By Mei Lin Fung, Cochair & Cofounder, People-Centered Internet

The sudden rise of Artificial Intelligence worries many people, for plenty of reasons. Some fret about truly existential challenges, like that AIs might start developing consciousness and even turn on their human creators. My concern is more here and now: I worry that, once again, business leaders are rushing to show they are cutting edge by deploying a technology they barely understand.

I’ve seen this movie before. As one of the early pioneers of Customer Relationship Management 30 years ago, I have closely tracked CRM and subsequent rollouts of innovative digital technologies – which has all too often been done in ways that have had harmful consequences. I was one of those who watched with horror in 2016 when the CEO of Wells Fargo was confronted in Congress with the “cross-selling scandal.” The bank paid billions in fines and endured substantial reputational damage that continues until now. Much of that was enabled by the disastrous use of the CRM technology I helped invent at Oracle.

Right now, the consensus among the bosses of business, especially in Silicon Valley and other centers, is that AI’s long-awaited moment has arrived. But too often, when new tech gets installed before the people in charge really understand it, they flail about, trying to figure out exactly how it will improve their company’s operations, sales or service. More importantly, for the rest of society, they also don’t know how to think ahead about the risks that innovations can be used for evil, illegal or harmful purposes.

I have too often heard CEOs make jargon-laden endorsements of new technology to signal they are on the cutting edge. Leaders then found themselves on the “bleeding edge” with the crash of the “dot-com” boom in 2000 and the Great Recession in 2008. I have seen first-hand the damaging effects on cashflow in companies up through the Fortune 500 and the subsequent layoffs due to betting on technology with high hopes and insufficient concern for the unforeseen consequences.

Right now, bosses feel tremendous pressure from shareholders and their peers to have a cool, future-forward AI strategy. These are fertile conditions for needless and thoughtless technology adoption, with potentially large negative consequences for employees, customers and shareholders alike.

CEOs and political leaders can constructively engage with customers and citizens – and tech companies – to find clear positive uses for AI with truly concrete benefits. Indeed, it may be helpful to think of AI less as artificial intelligence than as augmented human intelligence.

Rather than getting carried away by the seemingly unlimited, almost mystical and yet all too often imprecise, transformational power of AI, leaders should focus on identifying specific ways in which it can improve things for humans.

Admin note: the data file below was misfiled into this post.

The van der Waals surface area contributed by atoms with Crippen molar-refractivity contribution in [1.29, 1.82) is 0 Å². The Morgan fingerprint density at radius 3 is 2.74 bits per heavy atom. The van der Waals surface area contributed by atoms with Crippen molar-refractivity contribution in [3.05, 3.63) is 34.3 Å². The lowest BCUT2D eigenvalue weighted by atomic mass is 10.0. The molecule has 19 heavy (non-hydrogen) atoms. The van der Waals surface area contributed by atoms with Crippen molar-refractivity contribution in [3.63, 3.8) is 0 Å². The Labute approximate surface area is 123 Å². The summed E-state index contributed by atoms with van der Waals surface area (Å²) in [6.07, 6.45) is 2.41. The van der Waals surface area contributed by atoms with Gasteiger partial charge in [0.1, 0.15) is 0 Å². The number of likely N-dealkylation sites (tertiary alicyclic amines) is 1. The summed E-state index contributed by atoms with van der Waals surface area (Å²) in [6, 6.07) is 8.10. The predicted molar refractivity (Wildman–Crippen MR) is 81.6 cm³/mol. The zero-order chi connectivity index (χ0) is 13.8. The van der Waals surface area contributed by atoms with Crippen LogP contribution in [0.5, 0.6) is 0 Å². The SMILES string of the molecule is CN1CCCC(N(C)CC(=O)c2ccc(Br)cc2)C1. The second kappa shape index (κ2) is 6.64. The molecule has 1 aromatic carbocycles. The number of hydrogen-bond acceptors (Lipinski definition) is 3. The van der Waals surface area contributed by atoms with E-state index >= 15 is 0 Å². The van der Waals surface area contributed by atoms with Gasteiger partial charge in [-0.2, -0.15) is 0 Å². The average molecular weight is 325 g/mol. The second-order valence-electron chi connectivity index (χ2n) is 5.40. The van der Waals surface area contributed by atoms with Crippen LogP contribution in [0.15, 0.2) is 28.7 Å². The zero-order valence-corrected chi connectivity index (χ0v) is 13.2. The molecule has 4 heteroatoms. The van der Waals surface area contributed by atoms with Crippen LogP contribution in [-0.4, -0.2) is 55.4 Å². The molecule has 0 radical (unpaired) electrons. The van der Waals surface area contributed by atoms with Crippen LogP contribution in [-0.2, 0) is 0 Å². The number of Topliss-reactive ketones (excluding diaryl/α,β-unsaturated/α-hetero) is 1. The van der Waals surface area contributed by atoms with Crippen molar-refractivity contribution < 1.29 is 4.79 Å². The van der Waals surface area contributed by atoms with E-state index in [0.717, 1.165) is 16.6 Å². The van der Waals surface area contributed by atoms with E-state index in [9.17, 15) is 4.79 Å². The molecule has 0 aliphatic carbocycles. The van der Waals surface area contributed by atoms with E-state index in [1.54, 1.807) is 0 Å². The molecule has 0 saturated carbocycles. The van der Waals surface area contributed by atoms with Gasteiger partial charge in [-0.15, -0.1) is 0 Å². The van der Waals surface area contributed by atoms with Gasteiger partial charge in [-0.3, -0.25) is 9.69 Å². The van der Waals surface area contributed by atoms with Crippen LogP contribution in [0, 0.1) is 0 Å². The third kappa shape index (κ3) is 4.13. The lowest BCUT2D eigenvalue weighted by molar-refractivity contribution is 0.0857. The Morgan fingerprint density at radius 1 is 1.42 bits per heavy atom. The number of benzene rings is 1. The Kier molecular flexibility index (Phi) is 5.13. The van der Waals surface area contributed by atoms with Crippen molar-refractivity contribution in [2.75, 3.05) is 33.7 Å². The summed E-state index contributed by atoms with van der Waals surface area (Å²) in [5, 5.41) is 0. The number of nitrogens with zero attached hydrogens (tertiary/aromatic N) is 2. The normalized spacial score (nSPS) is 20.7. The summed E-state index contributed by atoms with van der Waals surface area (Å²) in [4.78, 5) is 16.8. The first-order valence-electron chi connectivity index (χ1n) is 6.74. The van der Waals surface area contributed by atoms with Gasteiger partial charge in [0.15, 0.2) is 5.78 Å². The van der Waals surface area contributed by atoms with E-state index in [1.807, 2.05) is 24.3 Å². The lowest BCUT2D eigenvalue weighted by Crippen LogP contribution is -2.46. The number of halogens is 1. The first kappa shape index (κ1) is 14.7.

Too often such technologies are deployed “top-down” with disastrous or unfortunate consequences. So, another piece of advice is to take practical steps to balance that tendency by engaging stakeholders in the AI rollout from the beginning, bottom-up. More fundamentally, those deploying AI must learn from how previous phases of the digital revolution went wrong in crucial ways.

Next year the Internet turns 50. In many respects, it has brought huge benefits to the world –especially in democratizing connectivity and access to knowledge. Yet, especially in this last decade since its 40th birthday, the way it evolved has had terribly destructive side-effects for our societies. These range from severe mental health effects (especially for teenage girls) to the pernicious spread of misinformation and consequential social polarization, which is now undermining trust in important institutions, especially in democracies.

A decade ago, with Vint Cerf, one of the original fathers of the Internet, I co-founded an organization called the People-Centered Internet. It aims to address these downsides and ensure we achieve the people-centered vision that was central to the non-commercial Internet at its origin, when it organically spread from university to university, from country to country, animated by a central intrinsic presumption: that anyone anywhere can participate in shaping a better future.

Our mission at PCI has been to work to deliver an Internet that works for the people and with the people, not against them and without them. The rise of AI makes this ever more urgent. The remarkable power that AI has to process and learn carries the potential to make the downsides far worse. Vint and I are now partnered with Jascha Stein, an expert in AI and psychology, to expand PCI’s mission beyond the Internet to a People-Centered AI and digital future.

Done right, in an inclusive, people-centered, energy-efficient way, the strengths of AI and other digital technology can help enable us to reverse the widening digital divide and enable a thriving society and flourishing planet. We are not pessimistic about AI’s power, only about how it is overseen and managed: PCI served as the chair of Digital Regulation for the UN General Assembly Science Summit in 2023 and will be co-chair for 2024.